Weather Station

2022-12-22

Raspberry Pi Zero W

As the holidays fell, I forgot that I failed to put a weather station on my list. I had been wanting one for quite some time now, mostly just to check the pressure for fishing. Well, I realized that I could just build a mini on-line weather station using an old Raspberry Pi Zero W I had taking up space in my drawer. So I set forth to build it.

The first step was acquiring a sensor. I opted for a kit of sensors from Amazon that included the BMP180. I decided to start by connecting the sensor to an Arduino Uno that I could quickly get prototyping with. Then I found some good resources for wiring it to the Uno such as https://microcontrollerslab.com/arduino-bmp180-barometric-sensor-oled/ . It was fairly easy to check with the Arduino that everything worked as it should.

Jumping to the Raspberry Pi Zero W, I quickly realized that the sensor required a bus that had to be enabled. This can be done within raspi-config itself. Here is a good resource on the topic: https://tutorials-raspberrypi.com/raspberry-pi-and-i2c-air-pressure-sensor-bmp180/ . Once that was enabled, then I co-opted some code from https://www.kitflix.com/raspberrypi-bmp180-python -

import bmpsensor
import time
from datetime import datetime
while True:
    dt = datetime.now()
    temp, pressure, altitude = bmpsensor.readBmp180()
    # conversions
    temp_f = temp * 1.8 + 32.0 # C to F
    press_inhg = pressure * 0.0002953 # Pa to inHg
    tp = ','.join([str(dt),str(temp_f),str(press_inhg)])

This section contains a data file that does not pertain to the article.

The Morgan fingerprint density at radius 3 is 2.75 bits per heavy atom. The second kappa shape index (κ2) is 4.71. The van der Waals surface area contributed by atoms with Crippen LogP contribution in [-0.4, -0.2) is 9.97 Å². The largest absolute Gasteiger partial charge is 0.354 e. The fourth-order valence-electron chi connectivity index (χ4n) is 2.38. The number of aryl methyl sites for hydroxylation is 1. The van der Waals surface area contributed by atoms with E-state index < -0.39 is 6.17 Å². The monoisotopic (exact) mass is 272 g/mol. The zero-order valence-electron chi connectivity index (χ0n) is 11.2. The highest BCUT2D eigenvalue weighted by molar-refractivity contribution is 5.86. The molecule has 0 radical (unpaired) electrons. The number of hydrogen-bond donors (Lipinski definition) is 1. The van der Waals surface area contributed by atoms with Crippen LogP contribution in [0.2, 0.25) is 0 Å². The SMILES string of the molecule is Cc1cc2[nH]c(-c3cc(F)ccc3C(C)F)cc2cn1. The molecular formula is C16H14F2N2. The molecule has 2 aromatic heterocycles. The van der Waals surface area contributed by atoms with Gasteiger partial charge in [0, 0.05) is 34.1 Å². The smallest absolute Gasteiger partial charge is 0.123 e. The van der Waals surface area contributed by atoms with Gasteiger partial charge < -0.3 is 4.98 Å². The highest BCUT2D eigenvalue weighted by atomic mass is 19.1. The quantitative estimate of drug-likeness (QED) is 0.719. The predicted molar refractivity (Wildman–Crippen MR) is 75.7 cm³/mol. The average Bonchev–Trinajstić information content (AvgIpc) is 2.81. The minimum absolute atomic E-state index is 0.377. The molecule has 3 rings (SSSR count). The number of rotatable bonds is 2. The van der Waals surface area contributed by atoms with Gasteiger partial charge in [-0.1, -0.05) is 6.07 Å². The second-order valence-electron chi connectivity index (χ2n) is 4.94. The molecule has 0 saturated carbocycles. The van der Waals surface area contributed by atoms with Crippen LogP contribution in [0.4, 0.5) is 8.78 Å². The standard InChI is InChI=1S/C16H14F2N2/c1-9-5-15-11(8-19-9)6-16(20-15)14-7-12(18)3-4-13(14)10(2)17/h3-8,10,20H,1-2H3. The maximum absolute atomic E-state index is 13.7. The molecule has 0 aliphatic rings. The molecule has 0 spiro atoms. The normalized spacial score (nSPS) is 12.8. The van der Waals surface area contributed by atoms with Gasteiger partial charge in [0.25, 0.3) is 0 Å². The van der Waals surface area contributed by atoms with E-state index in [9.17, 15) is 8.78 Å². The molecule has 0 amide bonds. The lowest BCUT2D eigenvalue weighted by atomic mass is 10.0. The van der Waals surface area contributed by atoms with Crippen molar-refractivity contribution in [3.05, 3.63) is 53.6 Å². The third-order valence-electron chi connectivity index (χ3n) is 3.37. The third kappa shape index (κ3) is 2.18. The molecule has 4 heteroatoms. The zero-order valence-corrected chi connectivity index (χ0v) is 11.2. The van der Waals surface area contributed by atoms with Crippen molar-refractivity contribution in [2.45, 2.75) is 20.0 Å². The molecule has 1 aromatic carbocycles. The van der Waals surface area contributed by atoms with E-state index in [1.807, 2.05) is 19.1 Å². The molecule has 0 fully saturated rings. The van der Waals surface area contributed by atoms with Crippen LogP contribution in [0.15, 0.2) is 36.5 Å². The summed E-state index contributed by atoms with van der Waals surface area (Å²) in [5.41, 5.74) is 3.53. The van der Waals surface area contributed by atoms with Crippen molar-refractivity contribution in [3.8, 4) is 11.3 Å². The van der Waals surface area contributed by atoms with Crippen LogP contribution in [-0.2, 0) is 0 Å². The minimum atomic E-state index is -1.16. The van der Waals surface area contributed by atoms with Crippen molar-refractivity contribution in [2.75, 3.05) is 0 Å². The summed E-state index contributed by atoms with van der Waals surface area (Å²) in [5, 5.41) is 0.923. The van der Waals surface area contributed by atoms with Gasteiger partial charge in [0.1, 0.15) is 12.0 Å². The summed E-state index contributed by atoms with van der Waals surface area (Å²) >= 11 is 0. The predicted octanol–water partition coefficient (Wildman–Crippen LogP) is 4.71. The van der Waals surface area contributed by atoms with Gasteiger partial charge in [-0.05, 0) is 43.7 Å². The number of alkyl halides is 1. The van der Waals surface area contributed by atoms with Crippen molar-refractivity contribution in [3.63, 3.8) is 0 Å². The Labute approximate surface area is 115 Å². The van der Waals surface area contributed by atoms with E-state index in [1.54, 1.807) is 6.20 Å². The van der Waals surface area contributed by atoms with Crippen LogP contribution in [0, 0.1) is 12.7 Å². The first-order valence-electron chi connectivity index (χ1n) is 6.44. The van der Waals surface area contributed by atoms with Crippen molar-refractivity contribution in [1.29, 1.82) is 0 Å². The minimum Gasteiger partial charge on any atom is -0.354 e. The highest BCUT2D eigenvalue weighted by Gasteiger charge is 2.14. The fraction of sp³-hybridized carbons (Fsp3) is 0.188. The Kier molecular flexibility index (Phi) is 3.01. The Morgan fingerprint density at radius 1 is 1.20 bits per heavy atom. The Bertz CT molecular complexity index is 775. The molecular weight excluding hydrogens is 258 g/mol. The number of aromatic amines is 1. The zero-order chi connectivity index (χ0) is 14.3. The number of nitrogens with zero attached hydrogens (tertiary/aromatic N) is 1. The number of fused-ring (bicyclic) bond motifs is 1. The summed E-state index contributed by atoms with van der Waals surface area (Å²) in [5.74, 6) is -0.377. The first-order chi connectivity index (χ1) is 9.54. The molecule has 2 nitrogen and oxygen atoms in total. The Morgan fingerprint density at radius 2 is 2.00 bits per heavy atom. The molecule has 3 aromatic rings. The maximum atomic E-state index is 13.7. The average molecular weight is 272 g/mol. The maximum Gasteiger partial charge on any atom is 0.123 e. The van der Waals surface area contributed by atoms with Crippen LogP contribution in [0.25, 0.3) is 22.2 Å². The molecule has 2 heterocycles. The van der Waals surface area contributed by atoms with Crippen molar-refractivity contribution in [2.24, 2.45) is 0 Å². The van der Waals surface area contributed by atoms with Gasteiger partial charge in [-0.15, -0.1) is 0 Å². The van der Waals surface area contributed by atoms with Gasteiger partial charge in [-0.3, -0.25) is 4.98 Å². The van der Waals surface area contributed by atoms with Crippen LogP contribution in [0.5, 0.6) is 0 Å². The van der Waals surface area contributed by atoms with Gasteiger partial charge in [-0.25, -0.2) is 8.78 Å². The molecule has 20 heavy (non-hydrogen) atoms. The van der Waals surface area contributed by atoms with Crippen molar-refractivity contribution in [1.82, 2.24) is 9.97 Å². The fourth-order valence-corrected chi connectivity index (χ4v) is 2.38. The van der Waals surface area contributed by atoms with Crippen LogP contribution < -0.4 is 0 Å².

tp2 = ''.join([tp,'\n'])
    alt_f = altitude * 3.28084 # meters to feet
    print("Temperature is ", temp_f, " F")  # deg
    print("Pressure is ", press_inhg, " inHg") # Pressure 
    print("Altitude is ",alt_f, " ft") # Altitude
    print("\n")
    with open('pressure_data.txt', 'a') as f:
        f.write(tp2)
    time.sleep(600)

This code appends data to a text file that I can then send to my webserver for some data processing. Using plotly express, I create a couple rolling PNG files that contain the last 600 data points, 1 every 15 minutes.

#! /usr/bin/python

import pandas as pd
import plotly.express as px

df = pd.read_csv('pressure_data.txt')
data = df.tail(600)
#print(data)

fig_temp = px.line(data, x = 'datetime', y = 'temp_f', title = 'Temp deg F')
fig_temp['data'][0]['line']['color'] = 'red'
fig_press = px.line(data, x = 'datetime', y = 'press_inhg', title = 'Pressure inHg' )
fig_temp.write_image("temp.png")
fig_press.write_image("pressure.png")

This code is run every 15 minutes using a Linux cron job. The output can be found here: https://ydna.dev/weather.html

While these PNG’s give a great snapshot for trends over time, I thought it would be nice to have a more interactive graph. This can be done a number of ways, but I thought I would make use of Streamlit (https://streamlit.io/) , which is a great way to turn a Python script into an interactive “app”. Here’s the code:

#! /usr/bin/python

import pandas as pd
import plotly.express as px
import streamlit as st

df = pd.read_csv('pressure_data.txt')

fig_temp = px.line(df, x = 'datetime', y = 'temp_f', title = 'Temp deg F')
fig_temp['data'][0]['line']['color'] = 'red'
fig_press = px.line(df, x = 'datetime', y = 'press_inhg', title = 'Pressure inHg' )

tab1,tab2 = st.tabs(["temperature", "pressure"])
with tab1:
    st.plotly_chart(fig_temp, theme="streamlit", use_container_width=True)
with tab2:
    st.plotly_chart(fig_press, theme="streamlit", use_container_width=True)

Unfortunately, I have not yet set any DNS rules for this page yet, but the output can be seen here (WARNING TLS NOT supported at the moment)- Streamlit

Now, I can easily see when the fish might be biting in my neck of the woods.

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